By Michael Haederle

UNM Health Sciences Researchers Join Consortium of Superfund Research Centers for Better Data Collection and Management

University of New Mexico Health Sciences Superfund researchers have agreed to partner with their counterparts at the University of Arizona and Texas A&M to create a regional collaborative to enhance data science, research translation, training and community engagement.  

The Southwest Superfund Consortium in Data Science is meant to help the three Superfund research centers accomplish their goals by establishing communities of practice in data management/data science that deliver cross-center training, provide expert consultations and share approaches and tools. 

“We all have points of overlap and points of difference,” said Johnnye Lewis, PhD, emerita research professor in the UNM College of Pharmacy, who has studied the environmental and health impact of uranium mining waste on Indigenous people via the METALS Superfund Research Project. 

“All three of us have to accomplish these same goals of collecting data, making sure it’s of high quality, and analyzing it in ways to give us the most information to reduce risk. So, looking for how places that are so different can also have similarities to learn from each other is an interesting opportunity.” 

Texas A&M primarily focuses on disaster response preparedness in underprivileged urban neighborhoods, she said, while the University of Arizona works with rural Indigenous and Hispanic communities adjacent to copper mines. Meanwhile, she said, the recent conflagration at a plastics factory in Albuquerque, which emitted huge clouds of toxic smoke, has heightened awareness that the UNM team also has a role to play in disaster response.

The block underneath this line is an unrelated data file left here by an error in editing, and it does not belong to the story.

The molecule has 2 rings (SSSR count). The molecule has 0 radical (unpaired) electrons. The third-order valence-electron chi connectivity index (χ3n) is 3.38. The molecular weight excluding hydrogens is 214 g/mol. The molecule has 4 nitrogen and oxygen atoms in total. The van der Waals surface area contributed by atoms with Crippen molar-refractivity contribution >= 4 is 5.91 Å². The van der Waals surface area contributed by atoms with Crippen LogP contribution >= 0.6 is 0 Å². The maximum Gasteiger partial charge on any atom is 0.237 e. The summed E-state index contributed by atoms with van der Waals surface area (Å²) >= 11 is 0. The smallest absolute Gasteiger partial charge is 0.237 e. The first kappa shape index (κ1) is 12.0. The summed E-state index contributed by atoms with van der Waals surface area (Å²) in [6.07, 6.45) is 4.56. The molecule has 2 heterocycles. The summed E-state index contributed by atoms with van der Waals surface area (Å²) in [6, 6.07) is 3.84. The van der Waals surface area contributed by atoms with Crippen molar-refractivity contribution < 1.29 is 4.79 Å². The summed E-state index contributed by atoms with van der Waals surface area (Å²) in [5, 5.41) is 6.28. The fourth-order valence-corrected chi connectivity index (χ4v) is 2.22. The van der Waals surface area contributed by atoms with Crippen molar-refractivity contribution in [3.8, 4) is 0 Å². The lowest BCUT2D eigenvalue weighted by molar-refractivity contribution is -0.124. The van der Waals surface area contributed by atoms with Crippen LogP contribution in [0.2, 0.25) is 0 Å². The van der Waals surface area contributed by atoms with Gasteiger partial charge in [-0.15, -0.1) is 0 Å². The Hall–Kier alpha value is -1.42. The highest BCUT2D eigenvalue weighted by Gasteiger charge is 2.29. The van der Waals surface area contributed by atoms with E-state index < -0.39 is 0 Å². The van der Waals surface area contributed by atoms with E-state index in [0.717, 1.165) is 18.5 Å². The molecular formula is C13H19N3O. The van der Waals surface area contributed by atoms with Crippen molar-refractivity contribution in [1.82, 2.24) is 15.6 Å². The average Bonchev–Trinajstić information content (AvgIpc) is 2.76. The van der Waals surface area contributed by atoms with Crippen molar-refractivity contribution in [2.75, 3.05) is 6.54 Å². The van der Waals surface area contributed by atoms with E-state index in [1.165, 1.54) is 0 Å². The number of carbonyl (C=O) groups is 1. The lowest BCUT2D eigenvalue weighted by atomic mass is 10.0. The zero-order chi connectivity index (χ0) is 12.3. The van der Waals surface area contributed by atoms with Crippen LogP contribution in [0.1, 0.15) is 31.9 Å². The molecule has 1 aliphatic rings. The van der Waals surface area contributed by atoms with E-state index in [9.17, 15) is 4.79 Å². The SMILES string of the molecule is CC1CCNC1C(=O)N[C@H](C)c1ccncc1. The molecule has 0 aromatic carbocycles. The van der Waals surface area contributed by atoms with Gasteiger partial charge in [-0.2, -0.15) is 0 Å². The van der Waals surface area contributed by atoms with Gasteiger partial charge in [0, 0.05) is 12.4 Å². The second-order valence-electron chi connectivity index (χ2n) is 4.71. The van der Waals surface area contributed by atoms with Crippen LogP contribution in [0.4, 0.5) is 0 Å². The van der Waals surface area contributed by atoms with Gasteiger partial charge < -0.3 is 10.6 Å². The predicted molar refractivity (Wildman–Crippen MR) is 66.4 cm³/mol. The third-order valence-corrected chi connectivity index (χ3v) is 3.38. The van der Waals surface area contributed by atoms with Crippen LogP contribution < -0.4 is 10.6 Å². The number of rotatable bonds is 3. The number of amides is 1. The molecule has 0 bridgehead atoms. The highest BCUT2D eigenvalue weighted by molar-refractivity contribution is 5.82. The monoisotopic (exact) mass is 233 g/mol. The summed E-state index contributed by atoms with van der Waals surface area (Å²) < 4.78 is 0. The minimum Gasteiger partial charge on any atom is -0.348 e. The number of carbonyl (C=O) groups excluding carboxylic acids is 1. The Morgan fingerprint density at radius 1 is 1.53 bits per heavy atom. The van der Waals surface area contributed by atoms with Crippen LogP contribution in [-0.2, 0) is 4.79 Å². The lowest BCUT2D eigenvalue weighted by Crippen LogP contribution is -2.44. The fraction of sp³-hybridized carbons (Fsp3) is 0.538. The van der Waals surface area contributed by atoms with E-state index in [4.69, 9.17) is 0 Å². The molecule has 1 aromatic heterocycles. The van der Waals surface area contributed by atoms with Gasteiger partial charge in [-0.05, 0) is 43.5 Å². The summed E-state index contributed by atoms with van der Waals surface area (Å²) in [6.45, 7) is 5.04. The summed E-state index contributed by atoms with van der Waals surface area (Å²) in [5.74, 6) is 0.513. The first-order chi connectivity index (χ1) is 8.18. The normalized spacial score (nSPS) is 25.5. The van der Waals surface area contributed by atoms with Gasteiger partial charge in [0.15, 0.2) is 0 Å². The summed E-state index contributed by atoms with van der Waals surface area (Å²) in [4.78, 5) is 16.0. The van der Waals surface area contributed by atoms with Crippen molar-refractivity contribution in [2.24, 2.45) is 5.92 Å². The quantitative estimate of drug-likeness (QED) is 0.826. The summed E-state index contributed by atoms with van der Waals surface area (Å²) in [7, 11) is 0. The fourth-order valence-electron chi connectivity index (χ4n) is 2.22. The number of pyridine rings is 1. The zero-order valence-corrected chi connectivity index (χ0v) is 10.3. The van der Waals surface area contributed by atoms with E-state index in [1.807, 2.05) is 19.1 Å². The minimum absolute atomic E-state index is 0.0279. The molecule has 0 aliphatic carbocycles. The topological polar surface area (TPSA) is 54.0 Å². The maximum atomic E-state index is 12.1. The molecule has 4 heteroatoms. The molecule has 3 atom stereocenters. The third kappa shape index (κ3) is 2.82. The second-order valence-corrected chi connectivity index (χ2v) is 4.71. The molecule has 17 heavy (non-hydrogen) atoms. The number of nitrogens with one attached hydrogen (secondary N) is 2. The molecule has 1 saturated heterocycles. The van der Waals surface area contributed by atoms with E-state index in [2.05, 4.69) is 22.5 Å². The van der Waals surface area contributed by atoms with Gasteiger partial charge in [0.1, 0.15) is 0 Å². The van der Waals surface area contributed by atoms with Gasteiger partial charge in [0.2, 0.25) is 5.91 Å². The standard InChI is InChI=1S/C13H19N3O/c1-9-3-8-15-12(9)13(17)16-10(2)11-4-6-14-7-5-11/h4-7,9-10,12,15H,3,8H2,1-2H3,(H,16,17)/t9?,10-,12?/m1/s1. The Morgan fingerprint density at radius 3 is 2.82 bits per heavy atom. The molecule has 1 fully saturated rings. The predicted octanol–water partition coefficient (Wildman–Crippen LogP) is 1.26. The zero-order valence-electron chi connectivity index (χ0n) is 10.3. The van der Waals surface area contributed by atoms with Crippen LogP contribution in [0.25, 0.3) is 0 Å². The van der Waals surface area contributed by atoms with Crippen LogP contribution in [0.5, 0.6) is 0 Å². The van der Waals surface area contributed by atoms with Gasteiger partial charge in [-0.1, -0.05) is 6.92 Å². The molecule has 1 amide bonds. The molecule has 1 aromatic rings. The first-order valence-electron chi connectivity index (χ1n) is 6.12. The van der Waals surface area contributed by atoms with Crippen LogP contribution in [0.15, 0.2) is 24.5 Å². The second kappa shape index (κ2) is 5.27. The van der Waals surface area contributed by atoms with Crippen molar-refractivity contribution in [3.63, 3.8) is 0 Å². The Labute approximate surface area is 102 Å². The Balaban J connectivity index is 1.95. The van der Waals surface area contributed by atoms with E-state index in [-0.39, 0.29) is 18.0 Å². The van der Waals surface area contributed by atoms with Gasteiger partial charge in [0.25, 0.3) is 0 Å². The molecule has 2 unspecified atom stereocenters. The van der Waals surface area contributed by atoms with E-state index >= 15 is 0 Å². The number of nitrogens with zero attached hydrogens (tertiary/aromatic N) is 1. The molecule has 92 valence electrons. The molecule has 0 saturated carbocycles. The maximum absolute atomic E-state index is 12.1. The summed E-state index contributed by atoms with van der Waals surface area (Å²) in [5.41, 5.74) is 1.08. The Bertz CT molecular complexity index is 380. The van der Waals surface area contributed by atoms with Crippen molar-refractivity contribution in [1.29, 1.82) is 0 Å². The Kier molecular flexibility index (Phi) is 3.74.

The collaboration should lead to improved data collection and analysis practices that address privacy concerns on the part of Indigenous and minority communities, Lewis said. 

“Tribes are sovereign nations, and that confers rights to sovereignty over their data,” she said. “We’ve spent a lot of time looking at how we can both protect the privacy of the people we’re working with and yet still provide access to people who can actually make things better, and how do you marry those two approaches. 

“That is one of the things that’s going to ultimately be beneficial for a lot of communities that have that very same concern, especially if you look at immigrant communities and minority communities that are already feeling disenfranchised – that already have a history of environmental injustice and distrust and don’t want to participate in research because of that lack of trust.” 

At a recent meeting in Albuquerque, representatives of the three programs identified a number of areas where they can to leverage their strengths to promote rigorous, open and collaborative environmental health science.  

“Many of our graduate students and postdoctoral fellows could benefit from the combined expertise and tools the three programs have to offer,” said Matthew Campen, PhD, Regents’ professor in the UNM College of Pharmacy. “The diversity of research focus and applied data science approaches can create a more complete experience for our trainees.”  

The Superfund program, administered by the U.S. Environmental Protection Agency, was established in 1980 to identify and clean up contaminated industrial and mining sites. UNM is part of a parallel network of Superfund Research Centers supported by the National Institute for Environmental Health Sciences to evaluate environmental hazards and health at some of those sites to better inform the understanding of risks and strategies to reduce risk, Lewis said. 


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